Everything’s Coming up Dahlias
When she was a kid, Ashley O’Colmain decided she would be a farmer someday. The only hitch? “I didn’t know what I’d grow,” she laughs. “There were too many options.”
So she dabbled, planting and harvesting a variety of flowers and vegetables in backyard gardens. And years later, when her parents bought a parcel of arable land in Makawao, Ashley finally had a chance to fulfill her childhood dream. She mulled over the possibilities, and says lettuce, carrots, and kale made the shortlist.
An Instagram photo changed her mind.
Ashley came across a social-media site for a family-run flower farm in Washington State. She says a single image of a pink dahlia took her breath away. “That’s when it clicked,” she recalls. “I love growing flowers, giving flowers to people, and I knew it was something people would buy.” In that moment, the idea for Petaloom Floral Co. began to blossom.
Starting a commercial flower farm from scratch is no small feat, so in 2017, Ashley signed up for the Hawai‘i Farmers Union United’s Farm Apprentice Mentoring Program, which provides specialized support for start-ups using regenerative agriculture techniques. She learned how to navigate the process of finding land, develop a farming portfolio, and ultimately build a successful agricultural enterprise.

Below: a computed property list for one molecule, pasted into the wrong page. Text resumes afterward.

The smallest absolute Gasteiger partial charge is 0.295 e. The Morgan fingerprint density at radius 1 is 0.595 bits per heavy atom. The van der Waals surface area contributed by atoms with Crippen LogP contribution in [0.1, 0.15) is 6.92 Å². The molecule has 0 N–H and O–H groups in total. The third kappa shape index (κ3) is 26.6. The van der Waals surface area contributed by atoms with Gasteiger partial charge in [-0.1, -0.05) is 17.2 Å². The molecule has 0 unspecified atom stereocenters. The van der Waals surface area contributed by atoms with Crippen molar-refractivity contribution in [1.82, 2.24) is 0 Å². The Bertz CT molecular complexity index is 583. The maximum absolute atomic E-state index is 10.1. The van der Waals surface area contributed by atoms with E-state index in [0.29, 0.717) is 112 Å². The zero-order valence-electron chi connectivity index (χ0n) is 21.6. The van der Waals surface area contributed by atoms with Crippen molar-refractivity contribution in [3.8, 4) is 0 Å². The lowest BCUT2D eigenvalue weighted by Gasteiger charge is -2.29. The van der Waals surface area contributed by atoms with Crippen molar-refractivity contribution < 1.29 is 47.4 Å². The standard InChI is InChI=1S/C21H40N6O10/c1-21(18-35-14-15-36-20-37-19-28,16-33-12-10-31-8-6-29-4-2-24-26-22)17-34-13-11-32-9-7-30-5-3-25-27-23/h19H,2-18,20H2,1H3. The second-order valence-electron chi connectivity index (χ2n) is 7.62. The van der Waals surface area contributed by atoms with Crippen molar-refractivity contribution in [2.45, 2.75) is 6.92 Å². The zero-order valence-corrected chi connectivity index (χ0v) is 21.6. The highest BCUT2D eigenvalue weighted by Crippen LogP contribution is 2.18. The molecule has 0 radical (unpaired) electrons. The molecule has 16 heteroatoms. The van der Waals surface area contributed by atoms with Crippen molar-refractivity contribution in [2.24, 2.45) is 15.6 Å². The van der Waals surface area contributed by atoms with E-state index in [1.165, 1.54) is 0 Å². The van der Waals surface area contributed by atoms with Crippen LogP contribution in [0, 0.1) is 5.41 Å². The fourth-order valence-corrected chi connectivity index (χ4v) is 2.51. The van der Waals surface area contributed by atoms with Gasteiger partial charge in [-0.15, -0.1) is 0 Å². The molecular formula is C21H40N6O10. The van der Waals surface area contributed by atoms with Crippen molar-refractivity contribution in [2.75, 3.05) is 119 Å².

Ashley teamed with her sister, Lisa, to plant the colorful dahlias that now bloom on the family’s property. Apart from the signature (and decidedly photogenic) dahlias, the farm has other organically grown flowers, including zinnias, lilies, ranunculus, sunflowers and rudbeckia.
When it comes to year-round production, Ashley says there was some initial trial and error, but now she’s well versed in life cycles and growing seasons. “It’s a good thing I like spreadsheets,” she laughs.
In the space of a year, Ashley and Lisa have gone from selling sunflowers on the side of the road to supplying bouquets and floral centerpieces for bridal showers, weddings, graduations, and photo shoots. The sisters also teach lei po‘o (garlands worn on the head) and flower-arranging workshops. Every Saturday morning, they sell their organic bouquets at the Upcountry Farmers Market, where they also started a crowd-favorite “build-your-own-bouquet” bar. They plan to build a workshop and event space at the farm in the near future.
“It takes a lot of passion to work this hard,” Ashley says. “But I love growing flowers. They bring joy to so many people—it’s very fulfilling to be a part of that.”